Stiles Education: ten years and 5,000-plus students later, quality training remains a hallmark.
In the late 1980s, Stiles Machinery Inc. recognized an increasing need for training within the panel processing industry. Advances in technology and automation meant personnel needed more complete sets of skills. Ironically, just as the wood industry was embracing higher technology, many secondary schools were closing the doors on their wood programs. Not only were employers lacking people skilled in using advanced equipment, they were now searching for trainable entry-level employees who could learn how to run this advanced equipment.
Taking the leadership, Stiles Machinery launched the Stiles Education Center in 1990, now known as Stiles Education, with L. Duane Griffiths as manager of educational services. As the former director of the National Wood Technology Center at Pittsburg State University, Griffiths brought with him many years of experience in the field of woodworking.
From the start, Stiles Education classes focused on basic panel processing concepts, machinery operation and machine maintenance. In 1983, increased use of CNC machinery spurred the demand for programming training. Today more than half of the training that Stiles provides is in the area of CNC programming and other computer based education. During its first year, Stiles Education had 88 students pass through its doors. Ten years and more than 5,000 students later, Stiles Education measures its success by its growing reputation for quality training.
The Stiles Education staff has grown steadily over the past 10 years, and now consists of a dedicated team of six learning facilitators and three support personnel. The majority of students who attend Stiles Education classes are employed by panel processing manufacturers. Companies sponsor attendance to increase their employees' knowledge in programming, operation, maintenance and troubleshooting. Classes are carefully balanced to include classroom and hands-on training using the latest panel processing equipment. Students who work directly on the equipment in addition to receiving classroom training are three times more likely to retain what they have learned.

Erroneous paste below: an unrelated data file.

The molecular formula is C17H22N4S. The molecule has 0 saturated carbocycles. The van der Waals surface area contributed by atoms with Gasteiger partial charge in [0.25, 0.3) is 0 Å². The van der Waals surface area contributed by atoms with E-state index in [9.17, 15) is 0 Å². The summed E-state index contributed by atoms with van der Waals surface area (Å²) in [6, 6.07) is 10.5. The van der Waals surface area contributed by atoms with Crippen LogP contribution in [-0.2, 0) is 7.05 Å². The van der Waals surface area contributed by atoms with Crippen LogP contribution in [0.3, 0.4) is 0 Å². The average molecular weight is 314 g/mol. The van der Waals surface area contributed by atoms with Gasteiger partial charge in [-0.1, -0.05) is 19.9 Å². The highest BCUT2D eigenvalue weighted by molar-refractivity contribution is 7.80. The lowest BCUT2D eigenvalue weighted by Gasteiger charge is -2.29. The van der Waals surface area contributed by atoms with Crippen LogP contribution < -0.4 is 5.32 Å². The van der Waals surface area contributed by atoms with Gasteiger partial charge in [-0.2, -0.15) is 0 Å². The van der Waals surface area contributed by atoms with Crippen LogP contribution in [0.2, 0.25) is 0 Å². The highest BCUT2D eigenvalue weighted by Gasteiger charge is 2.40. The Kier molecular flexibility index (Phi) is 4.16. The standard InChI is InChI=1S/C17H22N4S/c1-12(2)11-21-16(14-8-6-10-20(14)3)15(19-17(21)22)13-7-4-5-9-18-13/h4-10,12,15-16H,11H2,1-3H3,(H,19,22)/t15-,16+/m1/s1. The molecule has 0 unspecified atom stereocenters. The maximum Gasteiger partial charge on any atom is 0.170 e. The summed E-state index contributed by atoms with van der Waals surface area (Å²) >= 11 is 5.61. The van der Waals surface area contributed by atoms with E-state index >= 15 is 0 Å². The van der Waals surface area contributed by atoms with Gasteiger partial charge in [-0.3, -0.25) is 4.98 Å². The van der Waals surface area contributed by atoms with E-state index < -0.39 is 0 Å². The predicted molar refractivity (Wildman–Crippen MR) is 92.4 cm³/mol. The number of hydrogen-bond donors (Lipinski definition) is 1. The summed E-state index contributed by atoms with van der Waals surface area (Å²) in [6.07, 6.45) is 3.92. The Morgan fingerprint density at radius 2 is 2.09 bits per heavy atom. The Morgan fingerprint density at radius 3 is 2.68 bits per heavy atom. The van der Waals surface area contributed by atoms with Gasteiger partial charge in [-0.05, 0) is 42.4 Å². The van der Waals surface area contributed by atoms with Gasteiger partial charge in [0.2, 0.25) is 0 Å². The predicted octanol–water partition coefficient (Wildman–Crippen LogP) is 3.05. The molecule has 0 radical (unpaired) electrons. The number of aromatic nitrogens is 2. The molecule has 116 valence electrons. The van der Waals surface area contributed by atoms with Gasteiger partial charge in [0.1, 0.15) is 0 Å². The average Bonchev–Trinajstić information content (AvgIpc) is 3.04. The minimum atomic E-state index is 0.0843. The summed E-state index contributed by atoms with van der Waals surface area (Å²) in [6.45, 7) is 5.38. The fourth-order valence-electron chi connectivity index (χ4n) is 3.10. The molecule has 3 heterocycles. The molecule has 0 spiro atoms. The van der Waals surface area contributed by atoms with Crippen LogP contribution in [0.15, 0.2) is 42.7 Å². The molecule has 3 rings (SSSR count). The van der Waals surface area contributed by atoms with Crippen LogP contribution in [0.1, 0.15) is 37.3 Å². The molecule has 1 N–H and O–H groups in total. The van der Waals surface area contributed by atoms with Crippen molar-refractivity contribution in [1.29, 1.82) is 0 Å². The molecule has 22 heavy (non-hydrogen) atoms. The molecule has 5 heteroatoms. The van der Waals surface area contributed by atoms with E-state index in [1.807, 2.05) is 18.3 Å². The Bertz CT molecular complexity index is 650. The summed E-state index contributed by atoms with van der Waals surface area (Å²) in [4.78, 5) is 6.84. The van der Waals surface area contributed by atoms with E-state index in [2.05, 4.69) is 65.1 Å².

Stiles Education facilities contain stationary processing centers, edgebanders, CNC routers, point-to-point boring machines and much more. Accredited in 1996 by the International Association of Continuing Education & Training, Stiles Education must meet high standards set for each training program and is the only school in our industry to achieve this distinction. Continuing Education Units are awarded for successful completion of each class offered at Stiles Education. The CEU is an internationally recognized unit of educational measure, and in certain cases is exchangeable for college credit. Stiles Education maintains student records for a period of 10 years, and transcripts are available upon request.
As Stiles Education celebrates its loth anniversary in the year 2000, it looks forward to expanding to serve the future needs of the industry. The woodworking business must embrace the education and training of personnel as an investment which will allow it to make the most of its capital equipment purchases. Companies only make money when their machines are running. They make more when they are run right.
|Printer friendly Cite/link Email Feedback|
|Publication:||Wood & Wood Products|
|Article Type:||Brief Article|
|Date:||Oct 1, 1999|
|Previous Article:||Companies share ideas for retaining skilled workers.|
|Next Article:||How to become an employer of choice.|